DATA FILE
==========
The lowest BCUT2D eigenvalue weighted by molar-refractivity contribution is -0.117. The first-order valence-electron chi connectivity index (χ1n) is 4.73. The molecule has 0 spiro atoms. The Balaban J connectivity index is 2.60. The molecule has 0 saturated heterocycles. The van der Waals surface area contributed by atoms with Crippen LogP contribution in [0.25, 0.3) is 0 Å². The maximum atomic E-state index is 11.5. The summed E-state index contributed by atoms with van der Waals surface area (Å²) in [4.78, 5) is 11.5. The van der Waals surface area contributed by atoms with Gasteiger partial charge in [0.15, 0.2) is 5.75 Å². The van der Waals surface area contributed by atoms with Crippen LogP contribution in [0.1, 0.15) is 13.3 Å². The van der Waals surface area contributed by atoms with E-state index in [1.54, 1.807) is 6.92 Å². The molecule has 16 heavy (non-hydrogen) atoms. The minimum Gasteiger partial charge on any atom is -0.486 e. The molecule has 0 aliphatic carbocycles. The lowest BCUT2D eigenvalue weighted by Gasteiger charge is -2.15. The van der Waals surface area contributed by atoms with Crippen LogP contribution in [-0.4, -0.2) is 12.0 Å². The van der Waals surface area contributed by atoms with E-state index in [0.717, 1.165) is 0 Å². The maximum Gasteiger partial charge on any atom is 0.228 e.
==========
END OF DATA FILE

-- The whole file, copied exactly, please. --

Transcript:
The lowest BCUT2D eigenvalue weighted by molar-refractivity contribution is -0.117. The first-order valence-electron chi connectivity index (χ1n) is 4.73. The molecule has 0 spiro atoms. The Balaban J connectivity index is 2.60. The molecule has 0 saturated heterocycles. The van der Waals surface area contributed by atoms with Crippen LogP contribution in [0.25, 0.3) is 0 Å². The maximum atomic E-state index is 11.5. The summed E-state index contributed by atoms with van der Waals surface area (Å²) in [4.78, 5) is 11.5. The van der Waals surface area contributed by atoms with Gasteiger partial charge in [0.15, 0.2) is 5.75 Å². The van der Waals surface area contributed by atoms with Crippen LogP contribution in [0.1, 0.15) is 13.3 Å². The van der Waals surface area contributed by atoms with E-state index in [1.54, 1.807) is 6.92 Å². The molecule has 16 heavy (non-hydrogen) atoms. The minimum Gasteiger partial charge on any atom is -0.486 e. The molecule has 0 aliphatic carbocycles. The lowest BCUT2D eigenvalue weighted by Gasteiger charge is -2.15. The van der Waals surface area contributed by atoms with Crippen LogP contribution in [-0.4, -0.2) is 12.0 Å². The van der Waals surface area contributed by atoms with E-state index in [0.717, 1.165) is 0 Å². The maximum Gasteiger partial charge on any atom is 0.228 e.